top of page

Permaculture

Introduction


It is the harmonious integration of landscape and people — providing their food, energy, shelter, and other material and non-material needs in a sustainable way.

Permaculture is a phrase that refers to a systematic method of agriculture and habitation that reflects the interdependence and sustainability of natural ecosystems. Permaculture can be contrasted with intensive agriculture, which eventually renders land unsustainable for cultivation, thus depleting available areas for human habitation. Permaculture is an endeavour to maximise the use of land so that future generations can continue to do so in productive ways that allow for personal survival. It incorporates elements of organic farming, agroforestry, integrated farming, sustainable development, and applied ecology.





Permaculture aims to view a piece of land holistically, incorporating both animal and plant that lives on it and incorporating societal systems that promote long-term agriculture as well. Each component of a food cycle is dissected into what it requires and what it gives and then stitched together to form a dynamically self-sustaining whole.


Permaculture is based on three ethical principles: care for the land, care for people, and equitable distribution. They are the bedrock of permaculture design and are also prevalent in the majority of traditional societies. Simultaneously, permaculture transcends its origins as a mechanical set of principles for managing all cultures that may be used in the construction of sustainable systems.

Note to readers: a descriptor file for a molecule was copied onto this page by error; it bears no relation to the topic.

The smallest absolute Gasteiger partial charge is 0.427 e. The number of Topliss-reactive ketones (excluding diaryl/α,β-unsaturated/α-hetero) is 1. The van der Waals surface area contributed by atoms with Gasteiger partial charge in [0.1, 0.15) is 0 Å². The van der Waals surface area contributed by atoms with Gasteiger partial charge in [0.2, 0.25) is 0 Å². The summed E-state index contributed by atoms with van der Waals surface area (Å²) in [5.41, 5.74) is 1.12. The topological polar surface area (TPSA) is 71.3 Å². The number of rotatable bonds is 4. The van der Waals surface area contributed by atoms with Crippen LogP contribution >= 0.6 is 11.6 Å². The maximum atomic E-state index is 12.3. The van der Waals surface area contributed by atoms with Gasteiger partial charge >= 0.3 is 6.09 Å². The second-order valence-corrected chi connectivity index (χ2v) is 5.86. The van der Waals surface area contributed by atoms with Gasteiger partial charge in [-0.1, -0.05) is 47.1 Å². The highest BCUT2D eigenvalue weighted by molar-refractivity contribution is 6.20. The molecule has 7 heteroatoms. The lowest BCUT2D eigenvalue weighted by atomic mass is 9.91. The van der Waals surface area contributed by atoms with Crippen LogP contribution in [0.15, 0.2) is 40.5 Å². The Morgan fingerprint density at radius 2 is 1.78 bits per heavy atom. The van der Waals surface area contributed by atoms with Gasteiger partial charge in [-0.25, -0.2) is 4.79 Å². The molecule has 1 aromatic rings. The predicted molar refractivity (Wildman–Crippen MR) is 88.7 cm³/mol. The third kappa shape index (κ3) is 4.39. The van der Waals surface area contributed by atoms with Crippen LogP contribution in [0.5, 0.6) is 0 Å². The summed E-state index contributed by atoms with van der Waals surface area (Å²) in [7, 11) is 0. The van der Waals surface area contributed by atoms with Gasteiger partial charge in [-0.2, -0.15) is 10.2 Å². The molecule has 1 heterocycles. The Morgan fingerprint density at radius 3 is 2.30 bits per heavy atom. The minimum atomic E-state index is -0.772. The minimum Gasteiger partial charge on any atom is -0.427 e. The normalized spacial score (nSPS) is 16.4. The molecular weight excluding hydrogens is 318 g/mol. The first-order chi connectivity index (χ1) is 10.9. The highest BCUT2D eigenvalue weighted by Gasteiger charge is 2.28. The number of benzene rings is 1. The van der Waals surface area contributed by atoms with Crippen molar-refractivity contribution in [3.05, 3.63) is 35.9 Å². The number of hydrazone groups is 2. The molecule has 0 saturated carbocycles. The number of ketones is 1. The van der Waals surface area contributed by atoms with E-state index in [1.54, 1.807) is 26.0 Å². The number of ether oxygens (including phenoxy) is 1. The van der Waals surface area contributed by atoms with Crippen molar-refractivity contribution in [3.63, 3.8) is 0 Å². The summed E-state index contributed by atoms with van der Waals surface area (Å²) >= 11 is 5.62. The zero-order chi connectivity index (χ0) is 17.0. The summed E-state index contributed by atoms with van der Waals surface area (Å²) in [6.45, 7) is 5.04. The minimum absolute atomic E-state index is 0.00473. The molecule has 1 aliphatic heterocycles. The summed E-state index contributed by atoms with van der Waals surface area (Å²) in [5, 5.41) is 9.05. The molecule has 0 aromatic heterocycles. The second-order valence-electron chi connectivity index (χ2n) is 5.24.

Permaculture is based on the following principles: working with nature rather than against it; a protracted and thoughtful observation rather than protracted and thoughtless action; looking at systems in all of their functions rather than asking for a single yield, and allowing systems to demonstrate its own evolutions.



Critical Assessment


All alternative farming systems, including permaculture, organic farming and non-pesticide management methods, emphasise using local resources and not disturbing the local environment. Since agriculture is region-specific, we cannot have a blanket solution for every place. Many alternatives suffer because of ideological fixations. So adaptation is important. Without it, permaculture will remain an elite concept.

Conclusion


The current farming method is unsustainable. The land is a finite resource that is currently being over-exploited, with potentially disastrous results for humanity. As a result of the current state of climate change, agriculture and the nation's food supply are in jeopardy. Agricultural methods that are not sustainable have resulted in more serious consequences. A permaculture is a viable option, and measures must be taken before it is too late. It is a holistic approach that takes into consideration land, human and animal needs.


Earth provides enough to satisfy every man's needs, but not every man's greed ~ Mahatma Gandhi

Opmerkingen


bottom of page